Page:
Barten, D. M., Guss, V. L., Corsa, J. A., Loo, A., Hansel, S. B., Zheng, M., Munoz, B., Srinivasan, K., Wang, B., Robertson, B. J., Polson, C. T., Wang, J., Roberts, S. B., Hendrick, J. P., Anderson, J. J., Loy, J. K., Denton, R., Verdoorn, T. A., Smith, D. W., & Felsenstein, K. M. (2005). Dynamics of {beta}-amyloid reductions in brain, cerebrospinal fluid, and plasma of {beta}-amyloid precursor protein transgenic mice treated with a {gamma}-secretase inhibitor. The Journal of Pharmacology and Experimental Therapeutics, 312(2), 635-43.
Barten DM, et al. Dynamics of {beta}-amyloid Reductions in Brain, Cerebrospinal Fluid, and Plasma of {beta}-amyloid Precursor Protein Transgenic Mice Treated With a {gamma}-secretase Inhibitor. J Pharmacol Exp Ther. 2005;312(2):635-43. PubMed PMID: 15452193.
* Article titles in AMA citation format should be in sentence-case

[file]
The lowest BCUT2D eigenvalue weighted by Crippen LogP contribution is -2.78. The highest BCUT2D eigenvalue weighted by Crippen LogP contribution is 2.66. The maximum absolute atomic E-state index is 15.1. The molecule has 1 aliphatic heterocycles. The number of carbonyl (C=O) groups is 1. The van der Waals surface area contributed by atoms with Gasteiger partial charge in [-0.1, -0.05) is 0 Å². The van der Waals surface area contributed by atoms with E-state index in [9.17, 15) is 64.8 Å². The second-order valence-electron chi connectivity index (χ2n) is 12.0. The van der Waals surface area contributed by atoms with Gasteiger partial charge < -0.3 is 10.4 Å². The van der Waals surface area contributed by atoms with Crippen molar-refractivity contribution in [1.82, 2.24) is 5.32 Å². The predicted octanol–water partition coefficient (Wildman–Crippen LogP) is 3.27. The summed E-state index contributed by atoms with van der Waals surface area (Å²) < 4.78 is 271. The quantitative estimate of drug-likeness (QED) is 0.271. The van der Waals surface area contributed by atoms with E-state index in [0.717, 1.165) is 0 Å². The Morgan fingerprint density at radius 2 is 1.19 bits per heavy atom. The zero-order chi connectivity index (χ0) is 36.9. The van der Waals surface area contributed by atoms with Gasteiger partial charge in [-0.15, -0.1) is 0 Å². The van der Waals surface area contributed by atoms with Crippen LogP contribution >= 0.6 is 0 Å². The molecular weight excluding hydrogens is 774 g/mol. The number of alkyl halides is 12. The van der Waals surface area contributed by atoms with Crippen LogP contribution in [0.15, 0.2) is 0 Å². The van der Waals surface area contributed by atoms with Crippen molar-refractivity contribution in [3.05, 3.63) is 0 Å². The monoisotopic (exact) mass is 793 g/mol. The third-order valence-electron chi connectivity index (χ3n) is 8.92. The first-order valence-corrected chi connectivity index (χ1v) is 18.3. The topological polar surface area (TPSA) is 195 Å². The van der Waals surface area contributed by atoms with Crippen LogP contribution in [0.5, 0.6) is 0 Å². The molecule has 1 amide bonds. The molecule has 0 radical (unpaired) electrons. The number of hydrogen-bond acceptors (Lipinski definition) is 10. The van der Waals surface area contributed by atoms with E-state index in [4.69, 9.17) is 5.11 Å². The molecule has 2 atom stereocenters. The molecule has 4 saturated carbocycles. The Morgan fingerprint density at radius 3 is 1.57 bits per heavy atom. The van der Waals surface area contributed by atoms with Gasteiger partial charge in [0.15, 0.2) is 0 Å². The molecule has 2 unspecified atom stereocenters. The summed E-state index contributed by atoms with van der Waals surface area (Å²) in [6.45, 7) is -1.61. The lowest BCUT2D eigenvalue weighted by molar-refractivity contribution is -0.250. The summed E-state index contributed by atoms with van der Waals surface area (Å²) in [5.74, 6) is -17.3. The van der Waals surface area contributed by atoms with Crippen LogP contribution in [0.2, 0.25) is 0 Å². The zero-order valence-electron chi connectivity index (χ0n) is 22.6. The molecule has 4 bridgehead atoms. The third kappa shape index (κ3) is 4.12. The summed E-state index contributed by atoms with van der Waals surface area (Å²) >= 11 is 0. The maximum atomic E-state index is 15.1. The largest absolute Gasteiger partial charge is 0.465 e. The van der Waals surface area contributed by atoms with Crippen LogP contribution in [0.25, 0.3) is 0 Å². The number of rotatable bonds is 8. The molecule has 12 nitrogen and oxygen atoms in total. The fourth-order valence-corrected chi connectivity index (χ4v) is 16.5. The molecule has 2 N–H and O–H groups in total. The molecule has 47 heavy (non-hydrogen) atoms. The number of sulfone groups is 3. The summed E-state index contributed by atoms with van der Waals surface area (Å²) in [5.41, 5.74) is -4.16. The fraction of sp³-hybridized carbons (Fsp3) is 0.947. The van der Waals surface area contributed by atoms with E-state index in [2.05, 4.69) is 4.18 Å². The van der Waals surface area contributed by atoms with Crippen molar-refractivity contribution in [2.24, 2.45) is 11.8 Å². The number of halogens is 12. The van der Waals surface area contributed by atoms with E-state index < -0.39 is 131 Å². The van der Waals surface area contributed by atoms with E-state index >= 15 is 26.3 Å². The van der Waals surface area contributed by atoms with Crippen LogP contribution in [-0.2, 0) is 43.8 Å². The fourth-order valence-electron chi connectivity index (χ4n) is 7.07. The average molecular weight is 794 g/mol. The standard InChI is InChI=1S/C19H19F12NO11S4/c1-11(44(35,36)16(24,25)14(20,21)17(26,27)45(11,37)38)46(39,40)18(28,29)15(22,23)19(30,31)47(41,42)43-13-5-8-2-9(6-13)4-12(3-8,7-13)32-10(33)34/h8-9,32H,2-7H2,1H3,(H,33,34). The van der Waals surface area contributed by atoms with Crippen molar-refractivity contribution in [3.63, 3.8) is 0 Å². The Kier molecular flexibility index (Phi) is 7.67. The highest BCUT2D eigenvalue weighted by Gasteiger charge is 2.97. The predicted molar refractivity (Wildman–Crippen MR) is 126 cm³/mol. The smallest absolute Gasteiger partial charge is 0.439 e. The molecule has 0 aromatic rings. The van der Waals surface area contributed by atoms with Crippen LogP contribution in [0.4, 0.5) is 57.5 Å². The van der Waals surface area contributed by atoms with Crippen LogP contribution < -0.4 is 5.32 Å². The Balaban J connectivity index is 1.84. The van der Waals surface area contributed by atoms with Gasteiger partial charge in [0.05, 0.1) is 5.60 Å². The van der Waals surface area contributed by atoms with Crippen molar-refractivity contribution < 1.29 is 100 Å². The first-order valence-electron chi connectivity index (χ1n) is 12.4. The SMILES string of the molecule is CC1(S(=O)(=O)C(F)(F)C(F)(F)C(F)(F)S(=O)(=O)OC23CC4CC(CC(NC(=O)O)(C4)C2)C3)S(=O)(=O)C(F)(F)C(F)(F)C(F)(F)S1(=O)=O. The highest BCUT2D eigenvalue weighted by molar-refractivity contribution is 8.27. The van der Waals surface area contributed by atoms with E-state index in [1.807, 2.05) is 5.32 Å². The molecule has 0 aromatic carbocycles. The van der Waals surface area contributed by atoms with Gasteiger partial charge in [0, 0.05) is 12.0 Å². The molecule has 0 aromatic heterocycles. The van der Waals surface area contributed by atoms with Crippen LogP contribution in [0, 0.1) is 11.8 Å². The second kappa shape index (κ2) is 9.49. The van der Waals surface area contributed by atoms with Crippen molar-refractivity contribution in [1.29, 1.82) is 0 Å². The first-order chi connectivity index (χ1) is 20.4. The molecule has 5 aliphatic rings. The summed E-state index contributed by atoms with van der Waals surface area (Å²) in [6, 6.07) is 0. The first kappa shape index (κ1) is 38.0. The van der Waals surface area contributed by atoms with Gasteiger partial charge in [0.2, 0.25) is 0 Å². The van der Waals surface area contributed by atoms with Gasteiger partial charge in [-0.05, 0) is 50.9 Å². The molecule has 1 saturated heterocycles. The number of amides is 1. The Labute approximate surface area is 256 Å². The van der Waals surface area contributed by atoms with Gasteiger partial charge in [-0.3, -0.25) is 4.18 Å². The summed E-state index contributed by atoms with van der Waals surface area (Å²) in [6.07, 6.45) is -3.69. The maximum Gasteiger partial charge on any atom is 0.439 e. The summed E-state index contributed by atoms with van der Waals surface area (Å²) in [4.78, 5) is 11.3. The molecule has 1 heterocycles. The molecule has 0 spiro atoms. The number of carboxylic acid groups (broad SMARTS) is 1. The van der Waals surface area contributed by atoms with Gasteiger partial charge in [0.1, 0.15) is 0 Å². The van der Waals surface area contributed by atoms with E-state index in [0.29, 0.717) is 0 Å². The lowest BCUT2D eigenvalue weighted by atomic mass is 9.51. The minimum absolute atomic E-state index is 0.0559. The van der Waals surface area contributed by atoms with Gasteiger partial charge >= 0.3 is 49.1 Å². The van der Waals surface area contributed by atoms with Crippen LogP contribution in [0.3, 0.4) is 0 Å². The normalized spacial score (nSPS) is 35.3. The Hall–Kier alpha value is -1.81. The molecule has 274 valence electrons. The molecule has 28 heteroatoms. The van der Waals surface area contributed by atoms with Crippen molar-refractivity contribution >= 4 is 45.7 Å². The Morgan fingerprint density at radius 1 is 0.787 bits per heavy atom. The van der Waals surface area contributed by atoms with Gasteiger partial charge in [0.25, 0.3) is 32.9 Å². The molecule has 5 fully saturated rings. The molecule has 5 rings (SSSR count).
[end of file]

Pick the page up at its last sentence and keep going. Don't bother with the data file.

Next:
TY - JOUR T1 - Dynamics of {beta}-amyloid reductions in brain, cerebrospinal fluid, and plasma of {beta}-amyloid precursor protein transgenic mice treated with a {gamma}-secretase inhibitor. AU - Barten,D M, AU - Guss,V L, AU - Corsa,J A, AU - Loo,A, AU - Hansel,S B, AU - Zheng,M, AU - Munoz,B, AU - Srinivasan,K, AU - Wang,B, AU - Robertson,B J, AU - Polson,C T, AU - Wang,J, AU - Roberts,S B, AU - Hendrick,J P, AU - Anderson,J J, AU - Loy,J K, AU - Denton,R, AU - Verdoorn,T A, AU - Smith,D W, AU - Felsenstein,K M, Y1 - 2004/09/27/ PY - 2004/9/29/pubmed PY - 2005/3/19/medline PY - 2004/9/29/entrez SP - 635 EP - 43 JF - The Journal of pharmacology and experimental therapeutics JO - J Pharmacol Exp Ther VL - 312 IS - 2 N2 - gamma-Secretase inhibitors are one promising approach to the development of a therapeutic for Alzheimer's disease (AD). gamma-Secretase inhibitors reduce brain beta-amyloid peptide (Abeta), which is believed to be a major contributor in the etiology of AD. Transgenic mice overexpressing the human beta-amyloid precursor protein (APP) are valuable models to examine the dynamics of Abeta changes with gamma-secretase inhibitors in plaque-free and plaque-bearing animals. BMS-299897 2-[(1R)-1-[[(4-chlorophenyl)sulfony](2,5-difluorophenyl)amino]ethyl]-5-fluorobenzenepropanoic acid, a gamma-secretase inhibitor, showed dose- and time dependent reductions of Abeta in brain, cerebrospinal fluid (CSF), and plasma in young transgenic mice, with a significant correlation between brain and CSF Abeta levels. Because CSF and brain interstitial fluid are distinct compartments in composition and location, this correlation could not be assumed. In contrast, aged transgenic mice with large accumulations of Abeta in plaques showed reductions in CSF Abeta in the absence of measurable changes in plaque Abeta in the brain after up to 2 weeks of treatment. Hence, CSF Abeta levels were a valuable measure of gamma-secretase activity in the central nervous system in either the presence or absence of plaques. Transgenic mice were also used to examine potential side effects due to Notch inhibition. BMS-299897 was 15-fold more effective at preventing the cleavage of APP than of Notch in vitro. No changes in the maturation of CD8(+) thymocytes or of intestinal goblet cells were observed in mice treated with BMS-299897, showing that it is possible for gamma-secretase inhibitors to reduce brain Abeta without causing Notch-mediated toxicity. SN - 0022-3565 UR - https://www.unboundmedicine.com/medline/citation/15452193/Dynamics_of_{beta}_amyloid_reductions_in_brain_cerebrospinal_fluid_and_plasma_of_{beta}_amyloid_precursor_protein_transgenic_mice_treated_with_a_{gamma}_secretase_inhibitor_ L2 - https://jpet.aspetjournals.org/cgi/pmidlookup?view=long&pmid=15452193 DB - PRIME DP - Unbound Medicine ER -